| email@example.com (firstname.lastname@example.org) writes:|
> I wonder why pure small neutral nuclei (e.g. only 4 neutrons instead
> of 2 protons and 2 neutrons like in He) seemed not to exist.
Because the "strong force" is only strongly attractive between nucleons
with the same spin and opposite isospin, i.e., between spin-aligned protons
and neutrons. By contrast, the strong-force interaction between same isospin,
opposite spin nucleons (i.e., two protons or two neutrons) is only mildly
attractive, and not strong enough to form a "di-nucleon" --- and all other
combinations are repulsive. Since every combination of particles in a
"tetraneutron" is at best weakly attractive and at worst repulsive,
and since it is impossible to put all four neutrons into the ground state
"shell" without violating the pauli exclusion principle, a "tetraneutron"
is not a "bound state," i.e., not a lower energy configuration than four
free neutrons --- and certainly not a stable state!
(NOTE: There was a Russian group that _claimed_ to have observed a short-
lived "tetraneutron" about two years ago, but it has not been replicated,
and so far no one seems to be taking their claim very seriously, since
such a "tetraneutron" state would strongly conflict with our understanding
of the strong force and with constraints imposed by the pauli exclusion
> I know that giant stars can transform in so called "neutron stars",
> that consist only of neutrons.
So-called "neutron stars" are only _mostly_ neutrons. They have a crust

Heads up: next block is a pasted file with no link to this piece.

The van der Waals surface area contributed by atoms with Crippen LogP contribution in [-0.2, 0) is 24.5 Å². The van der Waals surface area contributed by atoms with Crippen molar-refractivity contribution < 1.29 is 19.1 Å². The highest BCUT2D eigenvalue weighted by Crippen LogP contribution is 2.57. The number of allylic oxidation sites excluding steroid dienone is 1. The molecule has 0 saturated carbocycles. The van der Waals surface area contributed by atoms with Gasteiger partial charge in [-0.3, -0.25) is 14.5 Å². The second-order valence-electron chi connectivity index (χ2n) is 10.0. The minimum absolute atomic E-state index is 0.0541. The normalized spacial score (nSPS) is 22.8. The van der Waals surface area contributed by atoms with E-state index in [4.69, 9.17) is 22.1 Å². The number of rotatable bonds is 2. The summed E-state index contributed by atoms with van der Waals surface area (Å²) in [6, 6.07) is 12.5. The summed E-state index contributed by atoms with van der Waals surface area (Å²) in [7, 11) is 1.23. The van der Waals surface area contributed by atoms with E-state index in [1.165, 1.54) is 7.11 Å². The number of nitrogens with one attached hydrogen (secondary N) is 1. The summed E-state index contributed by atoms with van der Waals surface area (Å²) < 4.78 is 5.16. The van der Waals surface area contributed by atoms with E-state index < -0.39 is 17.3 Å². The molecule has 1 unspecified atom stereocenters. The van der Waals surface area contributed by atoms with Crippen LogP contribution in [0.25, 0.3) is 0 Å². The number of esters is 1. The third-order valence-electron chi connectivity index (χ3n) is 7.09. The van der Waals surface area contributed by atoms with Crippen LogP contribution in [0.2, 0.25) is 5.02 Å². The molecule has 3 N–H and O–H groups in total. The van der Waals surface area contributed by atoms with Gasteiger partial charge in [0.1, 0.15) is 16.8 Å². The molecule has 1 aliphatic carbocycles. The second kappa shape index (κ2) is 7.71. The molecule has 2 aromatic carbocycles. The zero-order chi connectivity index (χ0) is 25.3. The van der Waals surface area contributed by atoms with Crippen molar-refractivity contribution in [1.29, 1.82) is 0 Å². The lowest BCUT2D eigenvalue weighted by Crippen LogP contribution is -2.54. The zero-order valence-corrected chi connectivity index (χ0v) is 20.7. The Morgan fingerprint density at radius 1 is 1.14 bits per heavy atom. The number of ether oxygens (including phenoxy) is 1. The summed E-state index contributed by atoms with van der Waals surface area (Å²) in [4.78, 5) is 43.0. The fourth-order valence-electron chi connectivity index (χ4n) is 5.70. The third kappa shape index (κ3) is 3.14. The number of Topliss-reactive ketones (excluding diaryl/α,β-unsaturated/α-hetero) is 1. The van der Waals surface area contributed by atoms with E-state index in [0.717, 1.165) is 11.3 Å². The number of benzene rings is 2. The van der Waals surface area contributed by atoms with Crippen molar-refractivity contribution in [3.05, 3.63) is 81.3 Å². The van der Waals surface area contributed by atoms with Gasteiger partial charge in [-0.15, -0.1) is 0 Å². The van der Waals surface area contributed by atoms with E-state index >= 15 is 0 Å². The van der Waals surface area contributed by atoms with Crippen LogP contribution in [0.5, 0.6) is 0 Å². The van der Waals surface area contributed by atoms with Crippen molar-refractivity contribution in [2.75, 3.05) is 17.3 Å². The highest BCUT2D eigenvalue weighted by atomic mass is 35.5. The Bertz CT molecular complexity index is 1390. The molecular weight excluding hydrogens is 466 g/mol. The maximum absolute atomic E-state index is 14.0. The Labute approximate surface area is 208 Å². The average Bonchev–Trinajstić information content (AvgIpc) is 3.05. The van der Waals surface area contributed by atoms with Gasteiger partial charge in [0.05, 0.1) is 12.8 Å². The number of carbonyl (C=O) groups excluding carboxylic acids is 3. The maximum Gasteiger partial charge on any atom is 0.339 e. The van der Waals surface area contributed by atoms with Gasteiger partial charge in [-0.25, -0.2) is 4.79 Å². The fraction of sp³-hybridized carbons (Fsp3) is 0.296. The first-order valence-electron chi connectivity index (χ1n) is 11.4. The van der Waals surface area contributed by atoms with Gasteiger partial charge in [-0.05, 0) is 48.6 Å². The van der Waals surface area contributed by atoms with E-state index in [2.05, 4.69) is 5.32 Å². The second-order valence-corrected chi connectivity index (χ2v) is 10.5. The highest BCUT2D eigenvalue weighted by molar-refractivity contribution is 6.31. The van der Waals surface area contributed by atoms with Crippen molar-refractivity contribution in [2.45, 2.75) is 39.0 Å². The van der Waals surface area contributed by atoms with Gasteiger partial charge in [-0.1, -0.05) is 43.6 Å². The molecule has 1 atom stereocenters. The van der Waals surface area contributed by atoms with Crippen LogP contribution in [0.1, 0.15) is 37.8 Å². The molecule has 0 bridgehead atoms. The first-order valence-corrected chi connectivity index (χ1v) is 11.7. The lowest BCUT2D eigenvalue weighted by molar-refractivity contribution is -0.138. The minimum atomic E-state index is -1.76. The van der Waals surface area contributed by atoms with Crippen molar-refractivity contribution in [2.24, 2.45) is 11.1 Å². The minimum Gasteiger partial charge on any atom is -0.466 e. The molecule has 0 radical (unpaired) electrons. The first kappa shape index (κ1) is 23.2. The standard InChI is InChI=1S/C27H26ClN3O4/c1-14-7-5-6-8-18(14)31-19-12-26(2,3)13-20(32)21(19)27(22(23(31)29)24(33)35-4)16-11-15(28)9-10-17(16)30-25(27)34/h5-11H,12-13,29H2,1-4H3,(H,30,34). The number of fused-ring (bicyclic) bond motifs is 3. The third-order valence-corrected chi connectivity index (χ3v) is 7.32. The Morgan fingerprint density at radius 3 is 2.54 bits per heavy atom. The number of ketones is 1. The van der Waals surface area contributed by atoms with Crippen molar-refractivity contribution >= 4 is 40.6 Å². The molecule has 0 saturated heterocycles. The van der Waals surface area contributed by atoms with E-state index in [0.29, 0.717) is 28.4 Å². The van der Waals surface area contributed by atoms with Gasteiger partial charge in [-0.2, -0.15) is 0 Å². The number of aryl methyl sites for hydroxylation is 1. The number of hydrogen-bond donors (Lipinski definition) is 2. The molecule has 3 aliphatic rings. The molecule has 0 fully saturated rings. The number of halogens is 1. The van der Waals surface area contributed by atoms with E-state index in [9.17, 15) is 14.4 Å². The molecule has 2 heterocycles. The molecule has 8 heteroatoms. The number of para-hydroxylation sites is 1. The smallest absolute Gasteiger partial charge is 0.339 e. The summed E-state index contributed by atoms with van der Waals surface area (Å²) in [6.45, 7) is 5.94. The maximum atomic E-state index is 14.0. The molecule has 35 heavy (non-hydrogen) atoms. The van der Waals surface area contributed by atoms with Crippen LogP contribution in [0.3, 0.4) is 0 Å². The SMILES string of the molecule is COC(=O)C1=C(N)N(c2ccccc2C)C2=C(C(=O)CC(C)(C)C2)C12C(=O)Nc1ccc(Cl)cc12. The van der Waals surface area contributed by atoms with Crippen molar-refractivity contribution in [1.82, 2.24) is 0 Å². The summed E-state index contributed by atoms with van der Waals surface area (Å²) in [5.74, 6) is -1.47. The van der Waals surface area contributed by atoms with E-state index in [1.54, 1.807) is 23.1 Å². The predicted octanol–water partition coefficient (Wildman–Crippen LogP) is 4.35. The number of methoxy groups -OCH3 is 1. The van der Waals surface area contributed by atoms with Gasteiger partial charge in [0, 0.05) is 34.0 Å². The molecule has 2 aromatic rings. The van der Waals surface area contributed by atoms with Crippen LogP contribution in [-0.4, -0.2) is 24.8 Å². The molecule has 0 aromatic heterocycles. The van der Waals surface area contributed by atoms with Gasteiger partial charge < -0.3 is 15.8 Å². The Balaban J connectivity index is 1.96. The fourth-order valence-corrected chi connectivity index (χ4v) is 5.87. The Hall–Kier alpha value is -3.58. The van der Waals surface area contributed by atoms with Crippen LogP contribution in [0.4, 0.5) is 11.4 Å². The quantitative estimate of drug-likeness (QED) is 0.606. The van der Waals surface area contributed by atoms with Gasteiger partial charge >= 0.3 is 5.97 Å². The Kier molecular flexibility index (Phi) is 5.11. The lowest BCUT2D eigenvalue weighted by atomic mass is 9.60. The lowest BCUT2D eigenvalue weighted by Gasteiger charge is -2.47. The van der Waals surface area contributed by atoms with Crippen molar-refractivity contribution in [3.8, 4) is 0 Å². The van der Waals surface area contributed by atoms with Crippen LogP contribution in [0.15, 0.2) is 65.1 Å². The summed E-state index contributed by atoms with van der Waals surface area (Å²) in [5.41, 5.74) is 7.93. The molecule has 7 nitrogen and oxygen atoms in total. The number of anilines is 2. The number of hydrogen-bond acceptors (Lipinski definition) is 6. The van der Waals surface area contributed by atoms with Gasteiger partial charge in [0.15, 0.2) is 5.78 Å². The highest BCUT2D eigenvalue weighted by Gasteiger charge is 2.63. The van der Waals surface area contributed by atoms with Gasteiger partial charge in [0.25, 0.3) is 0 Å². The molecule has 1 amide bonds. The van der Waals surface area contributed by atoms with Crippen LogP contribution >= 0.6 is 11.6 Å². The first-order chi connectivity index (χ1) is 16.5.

of "normal" matter (if one can call a coulomb crystal of nuclei in a sea
of degenerate electrons "normal" matter!) that gradually become more
neutron-rich as one goes deep; a "mantle" of superfluid neutrons in
weak-interaction equilibrium with a minority population of protons
and electrons, and possibly a "core" consisting of a hyperon or
> These kind of single neutral nuclei normally should be more likely
> and even more stable, because there is no electromagnetical repulsive
> forces between each other like in normal nuclei.
There is also no strong attraction between opposite isospin nucleons, nor a
natural satisfaction of the pauli exclusion principle, as in normal nuclei ---
only mild attraction, strong repulsion, and no way to put all four nucleons
into the ground state without violating the pauli exclusion principle.
> It is clear that single neutrons are not stable and decay within
> about 10 Min., but bounded neutrons should exist.
No, they should not: Theory shows that "dineutrons" and "tetraneutrons"
are not bound states, and with the exception of the single non-replicated
Russian claim, so does experiment.
> In standardmodel of particle physics all quarks are equal to the strength
> of the strong interaction. The strong force do not distinguish between
> the flavor, so there is no sensible reason why neutral nuclei should not
It is inaccurate to say that the strong force "[does] not distinguish"
between flavor," since the QCD interaction also depends on both spin and
"weak isospin" (`up' quarks are "weak isospin up," and `down' quarks are
"weak isospin down). The spin and weak-isospin dependence of the QCD force
plus the need to satisfy the pauli exclusion principle again ensures that
a "tetraneutron bag" is not bound.
-- Gordon D. Pusch
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